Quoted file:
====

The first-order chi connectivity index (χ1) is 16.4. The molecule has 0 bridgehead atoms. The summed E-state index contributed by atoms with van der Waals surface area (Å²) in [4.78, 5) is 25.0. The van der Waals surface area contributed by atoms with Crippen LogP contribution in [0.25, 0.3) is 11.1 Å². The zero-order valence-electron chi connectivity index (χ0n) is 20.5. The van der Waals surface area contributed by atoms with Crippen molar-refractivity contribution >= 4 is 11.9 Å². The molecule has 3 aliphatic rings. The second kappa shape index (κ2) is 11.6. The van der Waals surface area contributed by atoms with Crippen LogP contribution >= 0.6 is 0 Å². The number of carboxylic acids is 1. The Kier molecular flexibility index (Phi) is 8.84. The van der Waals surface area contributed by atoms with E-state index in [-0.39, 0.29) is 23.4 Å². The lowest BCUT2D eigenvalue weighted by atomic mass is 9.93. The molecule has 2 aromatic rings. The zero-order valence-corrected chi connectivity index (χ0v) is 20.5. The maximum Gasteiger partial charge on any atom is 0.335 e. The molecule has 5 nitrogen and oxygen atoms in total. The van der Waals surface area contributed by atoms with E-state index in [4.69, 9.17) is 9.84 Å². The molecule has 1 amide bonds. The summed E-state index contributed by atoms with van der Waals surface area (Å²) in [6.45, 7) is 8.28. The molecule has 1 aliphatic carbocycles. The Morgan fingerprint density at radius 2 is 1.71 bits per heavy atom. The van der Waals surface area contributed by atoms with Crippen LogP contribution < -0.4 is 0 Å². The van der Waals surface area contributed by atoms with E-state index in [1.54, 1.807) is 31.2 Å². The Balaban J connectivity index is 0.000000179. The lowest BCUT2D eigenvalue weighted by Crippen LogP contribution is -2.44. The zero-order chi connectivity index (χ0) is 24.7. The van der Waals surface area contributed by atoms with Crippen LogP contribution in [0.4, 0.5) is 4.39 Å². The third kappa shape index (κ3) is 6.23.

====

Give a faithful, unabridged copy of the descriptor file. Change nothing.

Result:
The first-order chi connectivity index (χ1) is 16.4. The molecule has 0 bridgehead atoms. The summed E-state index contributed by atoms with van der Waals surface area (Å²) in [4.78, 5) is 25.0. The van der Waals surface area contributed by atoms with Crippen LogP contribution in [0.25, 0.3) is 11.1 Å². The zero-order valence-electron chi connectivity index (χ0n) is 20.5. The van der Waals surface area contributed by atoms with Crippen molar-refractivity contribution >= 4 is 11.9 Å². The molecule has 3 aliphatic rings. The second kappa shape index (κ2) is 11.6. The van der Waals surface area contributed by atoms with Crippen LogP contribution >= 0.6 is 0 Å². The number of carboxylic acids is 1. The Kier molecular flexibility index (Phi) is 8.84. The van der Waals surface area contributed by atoms with E-state index in [-0.39, 0.29) is 23.4 Å². The lowest BCUT2D eigenvalue weighted by atomic mass is 9.93. The molecule has 2 aromatic rings. The zero-order valence-corrected chi connectivity index (χ0v) is 20.5. The maximum Gasteiger partial charge on any atom is 0.335 e. The molecule has 5 nitrogen and oxygen atoms in total. The van der Waals surface area contributed by atoms with E-state index in [4.69, 9.17) is 9.84 Å². The molecule has 1 amide bonds. The summed E-state index contributed by atoms with van der Waals surface area (Å²) in [6.45, 7) is 8.28. The molecule has 1 aliphatic carbocycles. The Morgan fingerprint density at radius 2 is 1.71 bits per heavy atom. The van der Waals surface area contributed by atoms with Crippen LogP contribution < -0.4 is 0 Å². The van der Waals surface area contributed by atoms with E-state index in [1.54, 1.807) is 31.2 Å². The Balaban J connectivity index is 0.000000179. The lowest BCUT2D eigenvalue weighted by Crippen LogP contribution is -2.44. The zero-order chi connectivity index (χ0) is 24.7. The van der Waals surface area contributed by atoms with Crippen LogP contribution in [0.4, 0.5) is 4.39 Å². The third kappa shape index (κ3) is 6.23.